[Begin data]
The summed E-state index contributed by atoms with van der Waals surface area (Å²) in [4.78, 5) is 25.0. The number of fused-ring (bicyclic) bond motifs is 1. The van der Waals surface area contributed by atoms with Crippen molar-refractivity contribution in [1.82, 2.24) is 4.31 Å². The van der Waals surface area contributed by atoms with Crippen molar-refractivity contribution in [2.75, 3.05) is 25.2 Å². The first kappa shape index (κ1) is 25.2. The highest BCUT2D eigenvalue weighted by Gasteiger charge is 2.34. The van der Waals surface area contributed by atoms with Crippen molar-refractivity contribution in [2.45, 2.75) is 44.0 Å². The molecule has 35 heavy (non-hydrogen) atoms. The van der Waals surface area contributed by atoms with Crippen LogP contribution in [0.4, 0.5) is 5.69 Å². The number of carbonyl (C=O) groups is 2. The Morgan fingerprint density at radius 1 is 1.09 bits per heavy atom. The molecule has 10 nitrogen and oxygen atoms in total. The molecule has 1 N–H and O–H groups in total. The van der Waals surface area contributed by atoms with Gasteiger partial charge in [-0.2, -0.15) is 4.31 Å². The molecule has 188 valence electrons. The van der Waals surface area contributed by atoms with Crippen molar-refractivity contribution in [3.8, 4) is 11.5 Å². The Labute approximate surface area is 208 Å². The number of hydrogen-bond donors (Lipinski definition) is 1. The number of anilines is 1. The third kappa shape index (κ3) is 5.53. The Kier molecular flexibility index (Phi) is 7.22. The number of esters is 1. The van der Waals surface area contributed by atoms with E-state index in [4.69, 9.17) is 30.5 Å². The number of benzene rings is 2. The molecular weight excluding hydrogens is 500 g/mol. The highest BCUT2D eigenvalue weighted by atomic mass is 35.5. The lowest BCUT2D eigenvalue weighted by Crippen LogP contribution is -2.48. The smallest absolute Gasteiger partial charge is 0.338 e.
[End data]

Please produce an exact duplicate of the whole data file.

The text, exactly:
The summed E-state index contributed by atoms with van der Waals surface area (Å²) in [4.78, 5) is 25.0. The number of fused-ring (bicyclic) bond motifs is 1. The van der Waals surface area contributed by atoms with Crippen molar-refractivity contribution in [1.82, 2.24) is 4.31 Å². The van der Waals surface area contributed by atoms with Crippen molar-refractivity contribution in [2.75, 3.05) is 25.2 Å². The first kappa shape index (κ1) is 25.2. The highest BCUT2D eigenvalue weighted by Gasteiger charge is 2.34. The van der Waals surface area contributed by atoms with Crippen molar-refractivity contribution in [2.45, 2.75) is 44.0 Å². The molecule has 35 heavy (non-hydrogen) atoms. The van der Waals surface area contributed by atoms with Crippen LogP contribution in [0.4, 0.5) is 5.69 Å². The number of carbonyl (C=O) groups is 2. The Morgan fingerprint density at radius 1 is 1.09 bits per heavy atom. The molecule has 10 nitrogen and oxygen atoms in total. The molecule has 1 N–H and O–H groups in total. The van der Waals surface area contributed by atoms with Gasteiger partial charge in [-0.2, -0.15) is 4.31 Å². The molecule has 188 valence electrons. The van der Waals surface area contributed by atoms with Crippen molar-refractivity contribution in [3.8, 4) is 11.5 Å². The Labute approximate surface area is 208 Å². The number of hydrogen-bond donors (Lipinski definition) is 1. The number of anilines is 1. The third kappa shape index (κ3) is 5.53. The Kier molecular flexibility index (Phi) is 7.22. The number of esters is 1. The van der Waals surface area contributed by atoms with E-state index in [4.69, 9.17) is 30.5 Å². The number of benzene rings is 2. The molecular weight excluding hydrogens is 500 g/mol. The highest BCUT2D eigenvalue weighted by atomic mass is 35.5. The lowest BCUT2D eigenvalue weighted by Crippen LogP contribution is -2.48. The smallest absolute Gasteiger partial charge is 0.338 e.